Dayton Moore’s Complicated Legacy

What happened Wednesday afternoon absolutely needed to happen. Make no mistake. The Royals’ organization needed a fresh start, and you can’t keep losing games forever just because you built a World Series winner once. And there will almost certainly be more moves to shake up the franchise.

Having said that, let’s examine the Royals legacy of now-fired general manager Dayton Moore. People have and will quibble with this, but I believe Moore basically took over an expansion team when he was hired midway through the 2006 season. Sure, he had Zack Greinke, Alex Gordon, Billy Butler, and David DeJesus in the organization, but DeJesus was the only proven major leaguer in that group. Plus, the Royals had no infrastructure; years of owner David Glass pinching pennies meant that scouts and coaches didn’t have the tools to succeed. Forget spending money on free agents, the franchise wouldn’t even spend on the bare necessities.

Moore was able to convince Glass to change that. The team hired more scouts, began investing in Latin American players, spent money in the draft, and at least seemed to have a plan. It took longer than anyone would have wanted, but it paid off. From 2013 through 2017, the Royals went 431-379, won two AL pennants, and brought home a World Series trophy.

The last two seasons of that stretch were disappointing since the team couldn’t return to the postseason, but keeping the team intact was absolutely the right play.  The 2017 team was two games out of first entering August. But they faltered down the stretch, despite Moore trading for Ryan Buchter, Trevor Cahill, and Brandon Maurer to bolster the pitching staff and Melky Cabrera to help the lineup with suboptimal results (Buchter was good, Cabrera was mediocre, and Cahill and Maurer were terrible). 

Those moves seem emblematic of Moore’s tenure, or at least the second half of it, when nearly every move he made seemed to backfire. There were some wins, of course, but it increasingly seemed like the magic was gone. The instinct that used big trades to bring in Wade Davis, James Shields, Lorenzo Cain and Alcides Escobar, or scrap heap or small potatoes moves like Jeremy Guthrie, Chris Young, or Ryan Madson, seemed to desert Moore.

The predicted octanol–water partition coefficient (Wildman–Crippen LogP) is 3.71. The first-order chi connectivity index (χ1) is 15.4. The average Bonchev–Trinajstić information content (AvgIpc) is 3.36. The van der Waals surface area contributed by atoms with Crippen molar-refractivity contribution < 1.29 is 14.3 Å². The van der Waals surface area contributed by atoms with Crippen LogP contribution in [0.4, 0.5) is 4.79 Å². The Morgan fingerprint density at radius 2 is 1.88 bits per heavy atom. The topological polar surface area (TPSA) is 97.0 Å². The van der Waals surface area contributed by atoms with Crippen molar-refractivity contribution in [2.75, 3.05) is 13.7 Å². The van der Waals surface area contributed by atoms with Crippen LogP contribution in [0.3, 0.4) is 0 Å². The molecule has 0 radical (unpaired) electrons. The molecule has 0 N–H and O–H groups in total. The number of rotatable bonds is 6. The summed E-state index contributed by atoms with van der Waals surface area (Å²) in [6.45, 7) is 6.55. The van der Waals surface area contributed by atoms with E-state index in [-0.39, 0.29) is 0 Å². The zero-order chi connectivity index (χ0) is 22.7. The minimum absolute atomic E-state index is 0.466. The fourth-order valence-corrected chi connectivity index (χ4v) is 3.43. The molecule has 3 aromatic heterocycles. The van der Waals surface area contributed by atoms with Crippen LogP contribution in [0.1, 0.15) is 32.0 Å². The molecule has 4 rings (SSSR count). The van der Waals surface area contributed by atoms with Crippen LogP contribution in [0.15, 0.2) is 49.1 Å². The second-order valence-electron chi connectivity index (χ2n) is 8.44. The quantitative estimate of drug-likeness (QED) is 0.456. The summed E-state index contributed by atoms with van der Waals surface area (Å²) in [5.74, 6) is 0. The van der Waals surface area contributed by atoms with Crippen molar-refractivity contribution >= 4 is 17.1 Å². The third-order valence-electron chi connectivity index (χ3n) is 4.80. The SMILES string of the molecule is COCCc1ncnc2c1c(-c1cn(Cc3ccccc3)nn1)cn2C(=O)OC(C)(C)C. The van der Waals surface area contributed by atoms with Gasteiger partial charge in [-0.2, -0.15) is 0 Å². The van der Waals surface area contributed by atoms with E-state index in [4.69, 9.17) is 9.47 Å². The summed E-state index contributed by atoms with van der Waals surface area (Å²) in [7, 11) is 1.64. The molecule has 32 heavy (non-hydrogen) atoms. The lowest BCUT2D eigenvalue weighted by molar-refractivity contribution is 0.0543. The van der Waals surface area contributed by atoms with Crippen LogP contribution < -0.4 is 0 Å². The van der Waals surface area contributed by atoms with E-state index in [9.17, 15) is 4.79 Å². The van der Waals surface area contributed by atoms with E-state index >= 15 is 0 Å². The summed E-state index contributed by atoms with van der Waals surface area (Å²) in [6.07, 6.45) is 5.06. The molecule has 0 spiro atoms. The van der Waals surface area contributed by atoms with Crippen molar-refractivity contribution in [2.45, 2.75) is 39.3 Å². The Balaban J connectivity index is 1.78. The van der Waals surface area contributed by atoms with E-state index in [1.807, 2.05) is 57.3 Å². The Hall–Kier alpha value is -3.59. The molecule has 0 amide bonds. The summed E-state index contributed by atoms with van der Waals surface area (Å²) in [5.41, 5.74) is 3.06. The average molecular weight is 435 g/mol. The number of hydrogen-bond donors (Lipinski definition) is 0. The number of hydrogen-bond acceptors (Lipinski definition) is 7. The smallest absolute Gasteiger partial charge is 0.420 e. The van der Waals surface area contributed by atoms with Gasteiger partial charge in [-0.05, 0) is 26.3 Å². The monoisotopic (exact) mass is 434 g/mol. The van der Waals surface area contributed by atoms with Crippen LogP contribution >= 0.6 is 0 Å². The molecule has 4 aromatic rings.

That was one problem. The second was what I see as Moore’s fatal flaw: loyalty. Of course, some loyalty is important. But Moore seemed to hang on to players, staffers, and ideas too long. The most obvious sign of this is in the team’s inability to develop pitchers. To be fair, this is a problem that plagued the organization long before Moore arrived, but never got that much better under his watch. And the problem was magnified when the Royals spent basically the entire 2018 draft collecting college pitchers. You can’t invest that much draft capital and, four years later, get the subpar results the Royals have received in return, and survive. 

And yet, Moore is someday going to be inducted into the Royals’ Hall of Fame, and he will have earned it. Despite a 1,126-1,350 record from 2007 until Wednesday, Kansas City did one thing that none of the other small-market teams have done: win the last game of the season. I would not call Moore an innovator, but think about the way teams are built today, with an emphasis on bullpens. Then consider how the 2014-15 Royals overcame a lack of top-tier starting pitching (they had good, not great, starters) with a lights-out bullpen. The game was already evolving in that direction, but Moore somehow figured out how to do it better. He didn’t get the fawning profiles, and no books were written about how the Royals had changed the game, but the teams that did are still searching for their ring.

By comparison, Cedric Tallis, who really did take over an expansion Royals team, and his successor, Joe Burke, took eight seasons to produce a playoff team. Of course, there were fewer playoff spots then, and the Royals had a winning team in their third season. But they could never procure that big, shiny trophy. Only Moore’s Atlanta mentor, John Schuerholz, was previously able to do that. Let’s not lose sight of the fact that it is hard to win a World Series, and Moore did something that talented GMs like Tallis and Burke couldn’t.

On the other hand, the 2018 and 2019 seasons were just as horrible as anything Allard Baird and Herk Robinson ever conjured up, with the common thread being an almost empty farm system failing to sustain previous success. Frankly, if Moore had drafted better with three top-five picks in 2010-12 and again in the post-World Series years, you might not be reading this. But in baseball, you can’t outrun failure forever.

There’s the complicated legacy of Dayton Moore: under his watch, the Royals experienced the highest of highs, but also some of the lowest moments in franchise history. Even now, even with the disastrous season that cost him his job, you can see how the next great Royals team could be just around the corner. Perhaps he will be due some of the credit if JJ Picollo can put together another winner. So, in a way, Moore’s legacy in Kansas City is still not settled.

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